Seduced:The Unexpected Virgin(6)

By: Emily McKay


It was like jogging. You just put one foot ahead of the other. You never give yourself permission to think. You just move. You forget the pain streaming through your muscles. Forget the blisters forming on your heels. Forget the anguish of watching a loved one being eaten alive by cancer and not being able to do a damn thing to stop it. You just move.

And if you’re fast enough and you don’t ever stop, you somehow manage to stay in front of it.

For the past three years, he’d worked eighteen-hour days getting the Cara Miller Foundation started and running smoothly. He’d contacted every wealthy or influential person he’d ever met and hit them up for support or donations. He’d found work that he was passionate about and he’d devoted himself to doing it.

He’d visited other charities. He’d studied the way they were run. He’d learned from them, revamped their models. And started over again. Never staying in any one place long enough to catch his breath. He’d worked tirelessly. He’d done it in honor of his wife’s memory. But he’d also done it because it helped him forget her.

It was a dichotomy he wasn’t sure he was ready to contemplate during a morning run on the beach. His muscles burned and his joints ached as his feet ate up mile after mile. But he still kept on jogging, slowly acknowledging that Ana was certainly right about one thing. Hannah’s Hope needed him, but it needed him for more than a quick stop off on the way to some other destination. If he was going to help Hannah’s Hope, it needed to be more than drive-by charity work.

Jogging was the one thing that cleared his head. The one thing that blocked out all the nonsense. Music had been that way for him once. Back before Cara got sick. But cancer had taken not only his wife but every musical urge he had. There’d been a time when he couldn’t go a day without playing the guitar. When songs had teased at the edges of his mind no matter what he was doing. All that was gone. Now all he had was jogging. But you couldn’t run forever. Sooner or later, you had to stop, catch your breath and turn around to go home.

So Ward slowed his steps. He stopped for a moment, braced his palms on his knees and bent over to suck in deep lungfuls of salty air. Then he turned around and started for the condo. But he didn’t run there. He walked the rest of the way. By the time the condo was in sight, the sun was peeking over the rooftops across the street from the beach. He was just in time for the sunrise.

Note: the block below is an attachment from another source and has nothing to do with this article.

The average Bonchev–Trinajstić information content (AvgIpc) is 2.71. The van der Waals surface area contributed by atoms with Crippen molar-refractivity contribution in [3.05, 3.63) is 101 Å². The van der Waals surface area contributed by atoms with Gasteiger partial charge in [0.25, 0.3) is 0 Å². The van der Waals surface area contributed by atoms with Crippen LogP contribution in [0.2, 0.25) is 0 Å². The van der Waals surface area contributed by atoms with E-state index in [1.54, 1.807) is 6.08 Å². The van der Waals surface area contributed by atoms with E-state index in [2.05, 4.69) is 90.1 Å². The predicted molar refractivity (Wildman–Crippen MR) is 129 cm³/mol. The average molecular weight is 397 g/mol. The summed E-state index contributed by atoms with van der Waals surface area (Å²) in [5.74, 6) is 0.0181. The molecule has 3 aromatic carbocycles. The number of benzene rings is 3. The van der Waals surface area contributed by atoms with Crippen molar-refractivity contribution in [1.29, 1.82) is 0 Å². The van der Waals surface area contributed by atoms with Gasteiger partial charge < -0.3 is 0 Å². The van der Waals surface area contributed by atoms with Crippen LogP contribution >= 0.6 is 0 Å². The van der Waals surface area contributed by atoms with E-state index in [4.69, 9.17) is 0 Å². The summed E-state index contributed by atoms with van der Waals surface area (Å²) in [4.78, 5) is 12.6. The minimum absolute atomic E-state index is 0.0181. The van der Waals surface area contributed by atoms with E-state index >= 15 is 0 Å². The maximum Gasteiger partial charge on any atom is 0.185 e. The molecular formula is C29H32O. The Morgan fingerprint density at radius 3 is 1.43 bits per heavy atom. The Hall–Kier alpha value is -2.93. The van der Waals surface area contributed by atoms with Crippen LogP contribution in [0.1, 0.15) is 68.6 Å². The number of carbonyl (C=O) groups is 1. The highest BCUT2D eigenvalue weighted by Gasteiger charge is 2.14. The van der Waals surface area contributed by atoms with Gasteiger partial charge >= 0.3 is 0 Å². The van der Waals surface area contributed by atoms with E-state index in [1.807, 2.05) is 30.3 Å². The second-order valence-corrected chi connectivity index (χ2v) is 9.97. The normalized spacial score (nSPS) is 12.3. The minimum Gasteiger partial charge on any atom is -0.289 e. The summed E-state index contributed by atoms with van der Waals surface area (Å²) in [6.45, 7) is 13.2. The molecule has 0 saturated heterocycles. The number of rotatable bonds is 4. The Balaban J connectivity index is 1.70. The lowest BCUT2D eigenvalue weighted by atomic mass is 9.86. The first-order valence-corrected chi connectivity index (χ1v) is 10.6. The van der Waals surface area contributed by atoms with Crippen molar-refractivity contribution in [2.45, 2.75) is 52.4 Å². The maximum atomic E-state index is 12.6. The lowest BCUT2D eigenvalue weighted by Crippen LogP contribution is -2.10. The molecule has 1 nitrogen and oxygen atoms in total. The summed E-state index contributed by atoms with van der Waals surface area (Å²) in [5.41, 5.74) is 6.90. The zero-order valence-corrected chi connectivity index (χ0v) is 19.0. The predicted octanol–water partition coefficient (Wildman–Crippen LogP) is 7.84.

Ana arrived at Hannah’s Hope late the following day after a very discouraging meeting at the bank. Sure, they had plenty of money—for now—but more paperwork was the last thing she needed right now. Especially since the paperwork required involved signatures from board members. While Rafe was always willing to sign papers, it sometimes took days for him to get around to it. Since she needed the papers by morning, someone from Hannah’s Hope would have to drive over to Worth Industries and wait around for Rafe to actually get a pen in his hand during a free moment. And just now that felt like time she didn’t have to spare.

As she let herself in the back door of Hannah’s Hope, juggling her briefcase and purse, she called out, “I’m not really here. I’m just dropping off my laptop on my way over to…”

She let her voice trail off as she glanced around the back room and realized no one was there to hear her explanation. Where was everyone?

Usually by this late in the morning, both Christi and Omar were there. She stuck her head through the doorway of the office they shared, but found it empty. She set down her laptop on her desk chair and followed the sound of voices to the conference room.

She took in the scene before her in one rapid sweep. Christi and Omar were seated on the near side of the conference table. Emma Worth sat up at the head of the table, her own laptop open in front of her. One arm was still encased in a purple cast from a recent car accident, so she was typing one-handed. A bowl of fresh fruit sat in the center of the table, as well as a tray of pastries and muffins wrapped in the Bistro by the Sea’s signature bright blue papers. A box of their coffee sat on the bookshelf with a stack of paper cups. The divinely pungent scent of coffee filled the air, with the subtle undernotes of blueberry muffins. Obviously, someone had decided to have breakfast catered in. And she suspected that same person was currently standing at the front of the room writing on the whiteboard.

Ward was dressed in jeans and a plaid flannel shirt. His back was to her as he wrote, but she could tell by the way the fabric draped that it was unbuttoned. Probably to hang open over some muscle-sculpting T-shirt that would drive her to distraction. His wavy hair curled over the back of his collar, making her fingers itch to run through those curls.

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